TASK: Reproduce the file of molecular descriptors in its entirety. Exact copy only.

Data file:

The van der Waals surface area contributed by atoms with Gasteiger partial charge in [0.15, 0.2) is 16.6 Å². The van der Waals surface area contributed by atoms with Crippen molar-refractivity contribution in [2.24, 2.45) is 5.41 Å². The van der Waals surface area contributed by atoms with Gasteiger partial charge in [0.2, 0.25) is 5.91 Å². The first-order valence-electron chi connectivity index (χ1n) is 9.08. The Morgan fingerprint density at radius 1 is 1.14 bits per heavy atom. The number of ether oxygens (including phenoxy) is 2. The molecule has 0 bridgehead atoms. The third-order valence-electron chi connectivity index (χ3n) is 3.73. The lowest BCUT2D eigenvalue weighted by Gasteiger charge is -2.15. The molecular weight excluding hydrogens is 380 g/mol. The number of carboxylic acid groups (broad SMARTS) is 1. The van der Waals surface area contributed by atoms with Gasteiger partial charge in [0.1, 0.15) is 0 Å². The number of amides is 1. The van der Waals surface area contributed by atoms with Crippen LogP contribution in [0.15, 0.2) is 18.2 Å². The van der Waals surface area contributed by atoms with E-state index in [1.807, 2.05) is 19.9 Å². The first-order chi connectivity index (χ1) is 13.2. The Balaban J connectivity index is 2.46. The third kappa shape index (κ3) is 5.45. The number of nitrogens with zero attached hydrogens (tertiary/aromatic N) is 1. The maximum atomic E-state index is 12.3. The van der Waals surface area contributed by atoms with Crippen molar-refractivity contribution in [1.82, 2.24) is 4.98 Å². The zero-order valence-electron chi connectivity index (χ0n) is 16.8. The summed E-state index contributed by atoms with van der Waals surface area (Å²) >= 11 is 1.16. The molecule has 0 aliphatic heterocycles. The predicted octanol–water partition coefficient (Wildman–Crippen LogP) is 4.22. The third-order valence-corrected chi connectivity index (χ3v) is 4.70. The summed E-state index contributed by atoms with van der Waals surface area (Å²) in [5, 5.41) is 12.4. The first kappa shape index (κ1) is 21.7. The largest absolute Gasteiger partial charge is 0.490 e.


The van der Waals surface area contributed by atoms with Gasteiger partial charge in [0.15, 0.2) is 16.6 Å². The van der Waals surface area contributed by atoms with Crippen molar-refractivity contribution in [2.24, 2.45) is 5.41 Å². The van der Waals surface area contributed by atoms with Gasteiger partial charge in [0.2, 0.25) is 5.91 Å². The first-order valence-electron chi connectivity index (χ1n) is 9.08. The Morgan fingerprint density at radius 1 is 1.14 bits per heavy atom. The number of ether oxygens (including phenoxy) is 2. The molecule has 0 bridgehead atoms. The third-order valence-electron chi connectivity index (χ3n) is 3.73. The lowest BCUT2D eigenvalue weighted by Gasteiger charge is -2.15. The molecular weight excluding hydrogens is 380 g/mol. The number of carboxylic acid groups (broad SMARTS) is 1. The van der Waals surface area contributed by atoms with Gasteiger partial charge in [0.1, 0.15) is 0 Å². The number of amides is 1. The van der Waals surface area contributed by atoms with Crippen LogP contribution in [0.15, 0.2) is 18.2 Å². The van der Waals surface area contributed by atoms with E-state index in [1.807, 2.05) is 19.9 Å². The first-order chi connectivity index (χ1) is 13.2. The Balaban J connectivity index is 2.46. The third kappa shape index (κ3) is 5.45. The number of nitrogens with zero attached hydrogens (tertiary/aromatic N) is 1. The maximum atomic E-state index is 12.3. The van der Waals surface area contributed by atoms with Crippen molar-refractivity contribution in [1.82, 2.24) is 4.98 Å². The zero-order valence-electron chi connectivity index (χ0n) is 16.8. The summed E-state index contributed by atoms with van der Waals surface area (Å²) >= 11 is 1.16. The molecule has 0 aliphatic heterocycles. The predicted octanol–water partition coefficient (Wildman–Crippen LogP) is 4.22. The third-order valence-corrected chi connectivity index (χ3v) is 4.70. The summed E-state index contributed by atoms with van der Waals surface area (Å²) in [5, 5.41) is 12.4. The first kappa shape index (κ1) is 21.7. The largest absolute Gasteiger partial charge is 0.490 e.